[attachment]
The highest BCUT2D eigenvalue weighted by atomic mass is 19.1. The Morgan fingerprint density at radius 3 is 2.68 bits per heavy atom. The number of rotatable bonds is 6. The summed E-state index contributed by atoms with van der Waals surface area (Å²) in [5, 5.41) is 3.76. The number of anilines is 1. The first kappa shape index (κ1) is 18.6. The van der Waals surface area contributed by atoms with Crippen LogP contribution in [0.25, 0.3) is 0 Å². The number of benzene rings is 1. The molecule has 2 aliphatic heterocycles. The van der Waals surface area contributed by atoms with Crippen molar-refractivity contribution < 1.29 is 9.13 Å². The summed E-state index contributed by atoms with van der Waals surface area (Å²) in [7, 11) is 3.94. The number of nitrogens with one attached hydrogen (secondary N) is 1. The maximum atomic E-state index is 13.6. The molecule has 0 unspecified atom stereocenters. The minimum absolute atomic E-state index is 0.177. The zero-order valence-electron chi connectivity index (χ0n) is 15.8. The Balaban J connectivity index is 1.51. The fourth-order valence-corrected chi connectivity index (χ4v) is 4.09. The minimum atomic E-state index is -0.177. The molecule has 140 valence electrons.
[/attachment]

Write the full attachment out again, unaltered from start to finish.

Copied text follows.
The highest BCUT2D eigenvalue weighted by atomic mass is 19.1. The Morgan fingerprint density at radius 3 is 2.68 bits per heavy atom. The number of rotatable bonds is 6. The summed E-state index contributed by atoms with van der Waals surface area (Å²) in [5, 5.41) is 3.76. The number of anilines is 1. The first kappa shape index (κ1) is 18.6. The van der Waals surface area contributed by atoms with Crippen LogP contribution in [0.25, 0.3) is 0 Å². The number of benzene rings is 1. The molecule has 2 aliphatic heterocycles. The van der Waals surface area contributed by atoms with Crippen molar-refractivity contribution < 1.29 is 9.13 Å². The summed E-state index contributed by atoms with van der Waals surface area (Å²) in [7, 11) is 3.94. The number of nitrogens with one attached hydrogen (secondary N) is 1. The maximum atomic E-state index is 13.6. The molecule has 0 unspecified atom stereocenters. The minimum absolute atomic E-state index is 0.177. The zero-order valence-electron chi connectivity index (χ0n) is 15.8. The Balaban J connectivity index is 1.51. The fourth-order valence-corrected chi connectivity index (χ4v) is 4.09. The minimum atomic E-state index is -0.177. The molecule has 140 valence electrons.